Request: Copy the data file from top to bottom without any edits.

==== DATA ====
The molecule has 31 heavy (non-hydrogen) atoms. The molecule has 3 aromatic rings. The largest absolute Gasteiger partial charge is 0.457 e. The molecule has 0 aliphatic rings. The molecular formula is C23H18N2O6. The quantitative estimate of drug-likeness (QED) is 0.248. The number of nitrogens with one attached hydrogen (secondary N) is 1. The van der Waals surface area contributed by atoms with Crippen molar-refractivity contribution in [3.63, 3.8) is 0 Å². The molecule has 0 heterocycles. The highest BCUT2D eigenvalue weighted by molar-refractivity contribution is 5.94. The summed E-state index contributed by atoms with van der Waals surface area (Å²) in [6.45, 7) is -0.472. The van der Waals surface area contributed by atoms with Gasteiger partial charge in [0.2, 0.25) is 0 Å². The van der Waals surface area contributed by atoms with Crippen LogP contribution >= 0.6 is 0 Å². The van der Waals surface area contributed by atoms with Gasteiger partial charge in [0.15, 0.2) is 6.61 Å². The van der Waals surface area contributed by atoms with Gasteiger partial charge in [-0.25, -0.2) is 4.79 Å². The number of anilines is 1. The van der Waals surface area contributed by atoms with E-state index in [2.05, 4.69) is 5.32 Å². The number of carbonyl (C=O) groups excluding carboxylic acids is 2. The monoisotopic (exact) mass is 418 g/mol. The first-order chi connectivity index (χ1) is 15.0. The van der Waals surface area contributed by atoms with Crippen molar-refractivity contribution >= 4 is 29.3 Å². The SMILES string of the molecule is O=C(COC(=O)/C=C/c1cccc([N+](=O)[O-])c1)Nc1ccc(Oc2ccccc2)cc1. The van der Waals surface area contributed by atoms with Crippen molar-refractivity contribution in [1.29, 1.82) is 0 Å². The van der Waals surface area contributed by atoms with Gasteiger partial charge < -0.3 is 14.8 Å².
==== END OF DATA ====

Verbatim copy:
The molecule has 31 heavy (non-hydrogen) atoms. The molecule has 3 aromatic rings. The largest absolute Gasteiger partial charge is 0.457 e. The molecule has 0 aliphatic rings. The molecular formula is C23H18N2O6. The quantitative estimate of drug-likeness (QED) is 0.248. The number of nitrogens with one attached hydrogen (secondary N) is 1. The van der Waals surface area contributed by atoms with Crippen molar-refractivity contribution in [3.63, 3.8) is 0 Å². The molecule has 0 heterocycles. The highest BCUT2D eigenvalue weighted by molar-refractivity contribution is 5.94. The summed E-state index contributed by atoms with van der Waals surface area (Å²) in [6.45, 7) is -0.472. The van der Waals surface area contributed by atoms with Gasteiger partial charge in [0.2, 0.25) is 0 Å². The van der Waals surface area contributed by atoms with Crippen LogP contribution >= 0.6 is 0 Å². The van der Waals surface area contributed by atoms with Gasteiger partial charge in [0.15, 0.2) is 6.61 Å². The van der Waals surface area contributed by atoms with Gasteiger partial charge in [-0.25, -0.2) is 4.79 Å². The number of anilines is 1. The van der Waals surface area contributed by atoms with E-state index in [2.05, 4.69) is 5.32 Å². The number of carbonyl (C=O) groups excluding carboxylic acids is 2. The monoisotopic (exact) mass is 418 g/mol. The first-order chi connectivity index (χ1) is 15.0. The van der Waals surface area contributed by atoms with Crippen molar-refractivity contribution >= 4 is 29.3 Å². The SMILES string of the molecule is O=C(COC(=O)/C=C/c1cccc([N+](=O)[O-])c1)Nc1ccc(Oc2ccccc2)cc1. The van der Waals surface area contributed by atoms with Crippen molar-refractivity contribution in [1.29, 1.82) is 0 Å². The van der Waals surface area contributed by atoms with Gasteiger partial charge < -0.3 is 14.8 Å².